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Welcoming Ramadan while Keeping a Check on your Health

As the month of Sha’ban is about to end and the holy month of Ramadan is beaming at the other end, call for fasting is about to ring for the Muslims of the world. Fasting might be associated with refraining from eating and drinking, but the other side of the coin shows that fasting also brings various metabolic & endocrine changes in the human body.

Kauser Sayedda researched Shri Ram Murti Smarak Institute of Medical Sciences to find “Effects of Ramadan Fasting in Healthy Students” and found that fasting has anthropometric, physiological, metabolic and endocrine effects on the human body. So it indicates that besides other indications, Ramadan also fetches severe repercussions regarding our health which needs thoughtful consideration to live with the best of health throughout the month.

Depending upon the time of the year Ramadan falls in and also the latitude, the duration of the fast varies between 11 and 18 hours in the north and the tropical countries. Constant restriction on the eating & drinking schedule may affect body biochemical and physiological functioning.

Various studies have concluded that Ramadan fasting reduces the weight, waist circumference and BMI (Body and mass index) and thus, has beneficial effects on the body, especially for obese people. It also reduces the anxiety level in people who fast. A detoxification process also seems to occur, as any toxins stored in the body’s fat are dissolved and removed from the body. After a few days of the fast, higher levels of certain hormones appear in the blood (endorphins) which result in a better level of alertness and an overall feeling of general mental well-being.

However, some other studies have shed light on various health constraints which occur due to fasting, especially in people with pre-existing health issues. Moreover, it is observed that people keeping fasts may suffer from sleeping disorder. For taking predawn meals to keep fast, people wake up at 3 to 4 o’clock in the morning. So the total duration of the night sleep reduces and causes daytime sleepiness.

It is observed in a study  “The effects of Ramadan fasting on sleep patterns and daytime sleepiness” that during Ramadan,there is a change in sleep latency and a decrease in rapid eye movement sleep . Sleep is disturbed by the time of predawn meal leading  in people who are fasting. This disturbs the circadian rhythm or biological clock of the body, changing body’s sleep architecture.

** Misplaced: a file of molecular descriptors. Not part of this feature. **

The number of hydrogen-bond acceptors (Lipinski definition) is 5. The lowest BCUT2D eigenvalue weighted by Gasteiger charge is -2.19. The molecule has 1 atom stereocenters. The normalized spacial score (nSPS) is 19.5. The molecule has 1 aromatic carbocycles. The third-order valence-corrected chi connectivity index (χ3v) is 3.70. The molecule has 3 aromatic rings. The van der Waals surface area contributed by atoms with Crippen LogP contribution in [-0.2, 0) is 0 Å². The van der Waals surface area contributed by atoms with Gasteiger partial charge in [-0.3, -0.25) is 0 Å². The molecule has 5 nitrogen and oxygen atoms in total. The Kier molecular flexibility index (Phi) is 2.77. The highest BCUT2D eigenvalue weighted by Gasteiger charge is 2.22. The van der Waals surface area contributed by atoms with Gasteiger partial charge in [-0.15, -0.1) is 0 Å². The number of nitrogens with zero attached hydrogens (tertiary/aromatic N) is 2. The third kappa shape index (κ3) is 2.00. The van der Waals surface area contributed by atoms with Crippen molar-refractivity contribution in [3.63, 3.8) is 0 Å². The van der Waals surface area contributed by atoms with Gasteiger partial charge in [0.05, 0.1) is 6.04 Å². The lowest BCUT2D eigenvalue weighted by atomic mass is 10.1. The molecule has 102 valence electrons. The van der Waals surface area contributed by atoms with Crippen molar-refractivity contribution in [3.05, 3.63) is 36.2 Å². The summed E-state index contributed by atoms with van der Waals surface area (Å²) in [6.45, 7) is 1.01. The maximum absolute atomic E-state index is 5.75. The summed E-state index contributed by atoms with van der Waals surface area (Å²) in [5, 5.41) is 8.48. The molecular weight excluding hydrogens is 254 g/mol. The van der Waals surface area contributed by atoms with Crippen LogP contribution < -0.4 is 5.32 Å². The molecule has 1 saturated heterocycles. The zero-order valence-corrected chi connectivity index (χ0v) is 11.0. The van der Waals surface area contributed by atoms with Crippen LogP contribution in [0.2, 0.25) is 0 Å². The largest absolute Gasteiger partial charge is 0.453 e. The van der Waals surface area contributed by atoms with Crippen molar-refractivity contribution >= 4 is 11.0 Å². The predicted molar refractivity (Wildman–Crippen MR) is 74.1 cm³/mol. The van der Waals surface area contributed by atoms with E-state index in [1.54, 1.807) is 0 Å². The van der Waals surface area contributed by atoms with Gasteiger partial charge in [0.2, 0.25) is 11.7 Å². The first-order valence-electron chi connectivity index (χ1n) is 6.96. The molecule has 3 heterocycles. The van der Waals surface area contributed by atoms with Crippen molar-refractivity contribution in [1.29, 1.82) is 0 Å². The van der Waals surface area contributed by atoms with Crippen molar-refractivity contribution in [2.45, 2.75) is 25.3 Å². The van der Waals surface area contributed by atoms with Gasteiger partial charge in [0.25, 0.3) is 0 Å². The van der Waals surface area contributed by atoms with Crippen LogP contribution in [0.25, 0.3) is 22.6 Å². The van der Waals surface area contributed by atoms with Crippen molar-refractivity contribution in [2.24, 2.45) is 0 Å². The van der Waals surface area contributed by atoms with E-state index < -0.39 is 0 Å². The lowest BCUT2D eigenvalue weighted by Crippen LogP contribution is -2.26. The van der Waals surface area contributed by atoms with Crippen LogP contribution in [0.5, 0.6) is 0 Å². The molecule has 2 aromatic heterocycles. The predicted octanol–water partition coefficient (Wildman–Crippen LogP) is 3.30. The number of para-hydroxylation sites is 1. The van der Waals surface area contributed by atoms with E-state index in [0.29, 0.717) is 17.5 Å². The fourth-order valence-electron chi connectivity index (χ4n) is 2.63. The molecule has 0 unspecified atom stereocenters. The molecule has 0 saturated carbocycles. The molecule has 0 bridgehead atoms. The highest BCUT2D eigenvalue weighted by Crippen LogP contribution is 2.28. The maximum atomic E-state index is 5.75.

People who fast over Ramadan experience  mild or a moderate headache in response to  factors such as stress ,caffeine withdrawal, and smoking cessation. Also, fasting and consequent low blood sugar (hypoglycemia) may be inimical for people suffering from migraine since it may  trigger a headache. Study shows that 50 percent of patients diagnosed with migraine  have a headache after 16 hours without food. To address this problem, researchers have concluded  that eating a meal with low sugar content before the fast may prevent the onset of a headache during the day. 

Dehydration is another common trigger- adequate intake of fluid before the onset of the fast can often help to prevent headache.

Fasting can be hazardous to patients with certain gastrointestinal diseases and can complicate the condition. In a Research by Ozkan in 2009 “Does Ramadan fasting increase acute upper gastrointestinal hemorrhage?” concluded that more patients were diagnosed with acute upper gastrointestinal hemorrhage during Ramadan compared to a non-Ramadan month and suggested that fasting during Ramadan reactivates and aggravates the severity and complications of pre-existing GI diseases like peptic ulcer and gastritis.

 To cater the plausible rise of health issues during the month of Ramadan, an organization Communities in Action (CIA) working in Britain issued “Ramadan health guide” so that the public can be sensitized about significance and issues that may occur in Ramadan. This guide says that although fasting usually reduces the amount of acid produced in the stomach to digest food, thought of food or the smell of it makes the brain to order the stomach to produce more acid. Hence, if there is a net increase in acid, heartburn could be a problem during the fast.

Moreover, the guide also levied stress on the occurrence of dehydration during fasting and how to handle this issue. The body continues to lose water and salts through breathing and sweating; the quantity of water loss will vary depending on the weather, how much you had to drink before your fast, the degree of physical exertion and the ability of the kidneys to retain water and salts. Acute dehydration can cause a serious problem if not immediately rehydrated.

The guide suggested that balanced food and fluid intake is vital in the month of Ramadan. The kidney is very efficient at maintaining the body’s water and salts, such as sodium and potassium; however, these can be lost through sweating. To prevent muscle breakdown, meals must contain adequate levels of ‘energy food’, such as carbohydrates and some fat. Hence, a balanced diet with adequate quantities of nutrients, salts, and water is vital in the month of the Ramadan if you want your Ramadan to be really a ‘blessed’ one.

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